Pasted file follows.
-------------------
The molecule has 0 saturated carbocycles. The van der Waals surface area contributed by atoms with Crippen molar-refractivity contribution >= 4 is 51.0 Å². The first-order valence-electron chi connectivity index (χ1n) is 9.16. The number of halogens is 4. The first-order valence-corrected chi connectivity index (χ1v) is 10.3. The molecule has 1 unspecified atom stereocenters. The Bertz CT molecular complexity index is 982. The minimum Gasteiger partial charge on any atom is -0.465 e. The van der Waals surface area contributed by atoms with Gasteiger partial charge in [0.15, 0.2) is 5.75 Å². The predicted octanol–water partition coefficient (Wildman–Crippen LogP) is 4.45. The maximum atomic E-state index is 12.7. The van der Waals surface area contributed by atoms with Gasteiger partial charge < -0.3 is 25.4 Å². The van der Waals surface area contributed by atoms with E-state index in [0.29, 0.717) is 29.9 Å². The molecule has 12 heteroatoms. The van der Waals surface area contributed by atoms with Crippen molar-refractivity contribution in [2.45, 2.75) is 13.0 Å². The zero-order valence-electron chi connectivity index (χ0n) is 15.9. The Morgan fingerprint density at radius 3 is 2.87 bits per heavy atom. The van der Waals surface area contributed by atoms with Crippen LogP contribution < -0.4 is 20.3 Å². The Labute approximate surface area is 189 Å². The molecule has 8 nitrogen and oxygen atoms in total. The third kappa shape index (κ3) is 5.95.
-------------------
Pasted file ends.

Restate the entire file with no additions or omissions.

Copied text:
The molecule has 0 saturated carbocycles. The van der Waals surface area contributed by atoms with Crippen molar-refractivity contribution >= 4 is 51.0 Å². The first-order valence-electron chi connectivity index (χ1n) is 9.16. The number of halogens is 4. The first-order valence-corrected chi connectivity index (χ1v) is 10.3. The molecule has 1 unspecified atom stereocenters. The Bertz CT molecular complexity index is 982. The minimum Gasteiger partial charge on any atom is -0.465 e. The van der Waals surface area contributed by atoms with Gasteiger partial charge in [0.15, 0.2) is 5.75 Å². The predicted octanol–water partition coefficient (Wildman–Crippen LogP) is 4.45. The maximum atomic E-state index is 12.7. The van der Waals surface area contributed by atoms with Gasteiger partial charge < -0.3 is 25.4 Å². The van der Waals surface area contributed by atoms with E-state index in [0.29, 0.717) is 29.9 Å². The molecule has 12 heteroatoms. The van der Waals surface area contributed by atoms with Crippen molar-refractivity contribution in [2.45, 2.75) is 13.0 Å². The zero-order valence-electron chi connectivity index (χ0n) is 15.9. The Morgan fingerprint density at radius 3 is 2.87 bits per heavy atom. The van der Waals surface area contributed by atoms with Crippen LogP contribution < -0.4 is 20.3 Å². The Labute approximate surface area is 189 Å². The molecule has 8 nitrogen and oxygen atoms in total. The third kappa shape index (κ3) is 5.95.